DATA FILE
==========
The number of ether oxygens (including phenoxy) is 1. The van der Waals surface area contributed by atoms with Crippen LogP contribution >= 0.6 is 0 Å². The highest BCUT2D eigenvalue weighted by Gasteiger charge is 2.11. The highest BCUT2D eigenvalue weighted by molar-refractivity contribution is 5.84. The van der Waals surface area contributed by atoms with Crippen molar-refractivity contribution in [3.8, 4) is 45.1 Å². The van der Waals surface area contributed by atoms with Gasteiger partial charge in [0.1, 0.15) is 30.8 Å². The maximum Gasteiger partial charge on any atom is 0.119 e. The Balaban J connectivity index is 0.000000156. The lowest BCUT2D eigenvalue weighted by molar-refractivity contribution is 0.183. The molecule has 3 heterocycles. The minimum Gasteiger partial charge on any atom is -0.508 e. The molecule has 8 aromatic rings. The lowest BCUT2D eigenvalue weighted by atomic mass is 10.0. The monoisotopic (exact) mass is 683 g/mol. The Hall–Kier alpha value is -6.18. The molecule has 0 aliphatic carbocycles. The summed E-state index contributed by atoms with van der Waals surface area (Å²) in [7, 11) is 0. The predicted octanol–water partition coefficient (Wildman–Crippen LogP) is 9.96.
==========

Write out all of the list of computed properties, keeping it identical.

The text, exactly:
The number of ether oxygens (including phenoxy) is 1. The van der Waals surface area contributed by atoms with Crippen LogP contribution >= 0.6 is 0 Å². The highest BCUT2D eigenvalue weighted by Gasteiger charge is 2.11. The highest BCUT2D eigenvalue weighted by molar-refractivity contribution is 5.84. The van der Waals surface area contributed by atoms with Crippen molar-refractivity contribution in [3.8, 4) is 45.1 Å². The van der Waals surface area contributed by atoms with Gasteiger partial charge in [0.1, 0.15) is 30.8 Å². The maximum Gasteiger partial charge on any atom is 0.119 e. The Balaban J connectivity index is 0.000000156. The lowest BCUT2D eigenvalue weighted by molar-refractivity contribution is 0.183. The molecule has 3 heterocycles. The minimum Gasteiger partial charge on any atom is -0.508 e. The molecule has 8 aromatic rings. The lowest BCUT2D eigenvalue weighted by atomic mass is 10.0. The monoisotopic (exact) mass is 683 g/mol. The Hall–Kier alpha value is -6.18. The molecule has 0 aliphatic carbocycles. The summed E-state index contributed by atoms with van der Waals surface area (Å²) in [7, 11) is 0. The predicted octanol–water partition coefficient (Wildman–Crippen LogP) is 9.96.